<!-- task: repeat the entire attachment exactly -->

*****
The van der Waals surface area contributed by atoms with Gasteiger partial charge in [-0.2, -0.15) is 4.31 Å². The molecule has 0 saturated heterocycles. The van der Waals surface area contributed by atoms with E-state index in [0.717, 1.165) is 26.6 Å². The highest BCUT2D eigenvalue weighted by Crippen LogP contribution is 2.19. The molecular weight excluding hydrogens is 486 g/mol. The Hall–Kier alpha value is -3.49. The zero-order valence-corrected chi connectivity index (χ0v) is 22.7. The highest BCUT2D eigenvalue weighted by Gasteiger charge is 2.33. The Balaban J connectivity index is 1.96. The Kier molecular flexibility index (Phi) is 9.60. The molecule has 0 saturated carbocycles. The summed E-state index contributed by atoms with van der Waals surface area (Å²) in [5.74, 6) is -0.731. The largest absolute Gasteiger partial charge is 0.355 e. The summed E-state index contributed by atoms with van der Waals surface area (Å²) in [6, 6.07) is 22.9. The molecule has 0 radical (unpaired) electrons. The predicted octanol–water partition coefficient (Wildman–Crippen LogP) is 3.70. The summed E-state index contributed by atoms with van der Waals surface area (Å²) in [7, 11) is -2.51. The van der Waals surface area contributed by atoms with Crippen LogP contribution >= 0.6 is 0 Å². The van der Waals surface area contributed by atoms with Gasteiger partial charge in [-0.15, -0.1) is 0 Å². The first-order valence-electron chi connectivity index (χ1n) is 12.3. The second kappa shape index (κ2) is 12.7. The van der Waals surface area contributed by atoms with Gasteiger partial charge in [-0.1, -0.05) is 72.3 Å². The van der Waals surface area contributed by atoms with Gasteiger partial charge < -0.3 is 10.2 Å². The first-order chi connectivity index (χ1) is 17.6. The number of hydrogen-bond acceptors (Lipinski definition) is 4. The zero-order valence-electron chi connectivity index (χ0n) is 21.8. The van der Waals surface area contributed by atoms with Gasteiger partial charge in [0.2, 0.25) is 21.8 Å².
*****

The van der Waals surface area contributed by atoms with Gasteiger partial charge in [-0.2, -0.15) is 4.31 Å². The molecule has 0 saturated heterocycles. The van der Waals surface area contributed by atoms with E-state index in [0.717, 1.165) is 26.6 Å². The highest BCUT2D eigenvalue weighted by Crippen LogP contribution is 2.19. The molecular weight excluding hydrogens is 486 g/mol. The Hall–Kier alpha value is -3.49. The zero-order valence-corrected chi connectivity index (χ0v) is 22.7. The highest BCUT2D eigenvalue weighted by Gasteiger charge is 2.33. The Balaban J connectivity index is 1.96. The Kier molecular flexibility index (Phi) is 9.60. The molecule has 0 saturated carbocycles. The summed E-state index contributed by atoms with van der Waals surface area (Å²) in [5.74, 6) is -0.731. The largest absolute Gasteiger partial charge is 0.355 e. The summed E-state index contributed by atoms with van der Waals surface area (Å²) in [6, 6.07) is 22.9. The molecule has 0 radical (unpaired) electrons. The predicted octanol–water partition coefficient (Wildman–Crippen LogP) is 3.70. The summed E-state index contributed by atoms with van der Waals surface area (Å²) in [7, 11) is -2.51. The van der Waals surface area contributed by atoms with Crippen LogP contribution >= 0.6 is 0 Å². The van der Waals surface area contributed by atoms with Gasteiger partial charge in [-0.15, -0.1) is 0 Å². The first-order valence-electron chi connectivity index (χ1n) is 12.3. The second kappa shape index (κ2) is 12.7. The van der Waals surface area contributed by atoms with Gasteiger partial charge in [-0.1, -0.05) is 72.3 Å². The van der Waals surface area contributed by atoms with Gasteiger partial charge < -0.3 is 10.2 Å². The first-order chi connectivity index (χ1) is 17.6. The number of hydrogen-bond acceptors (Lipinski definition) is 4. The zero-order valence-electron chi connectivity index (χ0n) is 21.8. The van der Waals surface area contributed by atoms with Gasteiger partial charge in [0.2, 0.25) is 21.8 Å².